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Earth 2100, Tonight
Alex Steffen, 2 Jun 09

So a ways back I was interviewed pretty extensively by ABC in preparation for their special "television event" Earth 2100. It airs tonight:

It's an idea that most of us would rather not face -- that within the next century, life as we know it could come to an end. Our civilization could crumble, leaving only traces of modern human existence behind.

It seems outlandish, extreme -- even impossible. But according to cutting edge scientific research, it is a very real possibility. And unless we make drastic changes now, it could very well happen.

Experts have a stark warning: that unless we change course, the "perfect storm" of population growth, dwindling resources and climate change has the potential to converge in the next century with catastrophic results.

ABC has gathered an impressive list of planetary futurists, including John Holdren, Joseph Tainter, Janine Benyus, Thomas Homer-Dixon and others. I'm honored to be in their company.

The show airs tonight, June 2, at 9 p.m. E.T. I'll be watching, if I can find a place with a TV.

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Comments

glad they finally got to the solutions ... 12 minutes before the end.


Posted by: Megan Dietz on 2 Jun 09

That Lucy scenario in Earth 2100 was supposedly the "worst-case scenario", but the horribly bleak future it portrayed already featured tons of progressive and proactive efforts such as renewable energy technologies, electrified transportation, huge infrastructure projects, etc. That supposedly worst-case scenario therefore assumes no Republican Presidents and Congresses between now and 2075, so Lucy wasn't really the worst-case scenario now, was it?


Posted by: CNBC Sucks on 2 Jun 09

As far as mainstream conglomeration/corporation media goes, this wasn't too bad. Take in mind that when presenting any topic to a mass of people, the LCD (lowest common denominator) needs to be catered to, so the ideas presented couldn't be too progressive. Politics were touched on briefly and in a general sense, as was the economics of it all. Religion however, wasn't mentioned. I bring up economics (monetary-based system) and religion, as I feel those two enterprises are obstacles to a successful future. Eradicate these two antiquated human inventions, and technology and social cohesion can progress unhindered.
...and then back to my unreality...


Posted by: Tavis Allen on 2 Jun 09

The best thing about Earth2100 was its use of the graphic novel format. Of course, it made ABC look cheaper than Jack Benny on a blind date, but it was the best aspect of the program.


Posted by: Ron Henzel on 3 Jun 09

Religion is as much an especially powerful means to achieve social-ecological resilience (i.e., good stuff) in the future, as an obstacle.

Tavis, technology unhindered could be the worst thing imaginable for humans.


Posted by: Josh Stack on 3 Jun 09

To Megan's point, I tuned in about 14 minutes before the show ended. 2 minutes of sheer hell followed by 12 minutes of (relative) hope. I was pleasantly surprised to see the network tapped your expertise, and their inclusion of you added a lot of credibility. So I went to bed not feeling so damned awful about breeding. Thank god I didn't tune in for the first 45 minutes or I'm sure my dreams would have taken on an apocalyptic Mad Max quality.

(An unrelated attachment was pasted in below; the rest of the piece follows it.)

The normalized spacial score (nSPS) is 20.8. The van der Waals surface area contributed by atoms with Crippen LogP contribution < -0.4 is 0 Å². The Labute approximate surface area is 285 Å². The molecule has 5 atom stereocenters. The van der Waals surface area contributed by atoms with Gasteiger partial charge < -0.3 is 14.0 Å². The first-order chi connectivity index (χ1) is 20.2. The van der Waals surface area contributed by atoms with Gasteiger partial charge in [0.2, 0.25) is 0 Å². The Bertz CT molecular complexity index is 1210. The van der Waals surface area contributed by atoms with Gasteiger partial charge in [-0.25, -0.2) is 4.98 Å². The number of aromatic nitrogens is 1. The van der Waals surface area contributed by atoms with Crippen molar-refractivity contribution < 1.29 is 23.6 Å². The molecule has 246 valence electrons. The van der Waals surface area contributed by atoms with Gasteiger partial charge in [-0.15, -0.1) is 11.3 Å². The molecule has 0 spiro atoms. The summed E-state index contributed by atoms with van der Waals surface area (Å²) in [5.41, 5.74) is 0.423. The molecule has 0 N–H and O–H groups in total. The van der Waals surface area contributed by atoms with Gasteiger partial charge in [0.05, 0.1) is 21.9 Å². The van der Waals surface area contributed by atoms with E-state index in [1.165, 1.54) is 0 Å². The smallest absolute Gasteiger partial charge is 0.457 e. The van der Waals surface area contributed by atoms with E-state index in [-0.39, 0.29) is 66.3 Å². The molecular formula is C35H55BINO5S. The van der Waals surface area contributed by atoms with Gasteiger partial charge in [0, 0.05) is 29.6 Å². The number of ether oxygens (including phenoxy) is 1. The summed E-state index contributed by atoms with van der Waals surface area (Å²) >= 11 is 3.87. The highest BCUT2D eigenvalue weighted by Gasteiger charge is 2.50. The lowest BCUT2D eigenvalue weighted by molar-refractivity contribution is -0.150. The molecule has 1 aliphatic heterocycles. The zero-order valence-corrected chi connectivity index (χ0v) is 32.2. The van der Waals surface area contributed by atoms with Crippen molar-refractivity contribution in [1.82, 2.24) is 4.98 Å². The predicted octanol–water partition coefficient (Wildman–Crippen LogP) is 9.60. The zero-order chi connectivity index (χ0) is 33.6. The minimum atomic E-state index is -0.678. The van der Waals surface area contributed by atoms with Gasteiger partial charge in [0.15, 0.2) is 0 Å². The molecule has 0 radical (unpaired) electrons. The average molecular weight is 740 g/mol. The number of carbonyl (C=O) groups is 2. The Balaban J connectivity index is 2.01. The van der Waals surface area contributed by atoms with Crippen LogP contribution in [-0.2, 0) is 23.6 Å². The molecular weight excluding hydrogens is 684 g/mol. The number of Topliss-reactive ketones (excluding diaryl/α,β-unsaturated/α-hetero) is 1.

Posted by: Ed on 3 Jun 09

Ed, it was 2 hours long! So it was an hour and 48 minutes of hell!! Although, to be fair, I didn't see the first half. I was holding a salon discussion on idealism at my house until 10 pm. What a funny contrast between our very uplifting discussion and the "realistic" view presented on the program?

I wrote about it on the blog today ...
http://www.thesunnyway.com/index.php/site/comments/idealism_and_realism_salon_of_possibilities_and_abcs_earth_2100/


Posted by: Megan Dietz on 3 Jun 09

After several years of on-off reporting, writing and televising the issues in the UK to mixed success, it will be interesting to see if the different style of US TV will make a bigger impact.

It's going to be an interesting cultural experiment - elites in Europe have for a long time had difficulty properly communicating with the rest of humanity. The LCD mentioned by Tavis may yet come to our rescue...


Posted by: John Kazer on 3 Jun 09

Tavis, I agree with you regarding the role of religion (in some ways). However, revelatory religion (Christianity etc.) is not going to go away - it's in our genes/wiring...

However, it is possible to view the world as being in our charge from within Christian belief (I don't know enough about others).

Nature religions may have an interesting role to play but I'm not sure they have the power - they seem to be more about a state of mind than revelation... And as we know from green marketing, altering 6 billion people's state of mind is pretty tough!


Posted by: John Kazer on 3 Jun 09

The bias against religion here is myopic. Sure, religion has been utilized as tool to sanctify destruction of the natural world. But so has a deep trust and belief in technology and technological science. That does not justify a blanket condescension, e.g., those of faith as antiquated members of a LCD class. That environmentalism is that of the past, and has failed, utterly and miserably to protect the natural world.

Here's a good example:

http://ncronline.org/news/ecology/thomas-berry-101

Regardless of what you believe, the world is in our charge. This is an Anthropocenic reality, a new Law, really...humans are a geologic force. But we are not, as some have written, as Gods...but rather just a simple and simplistic force of destruction based on our Industrial way of life.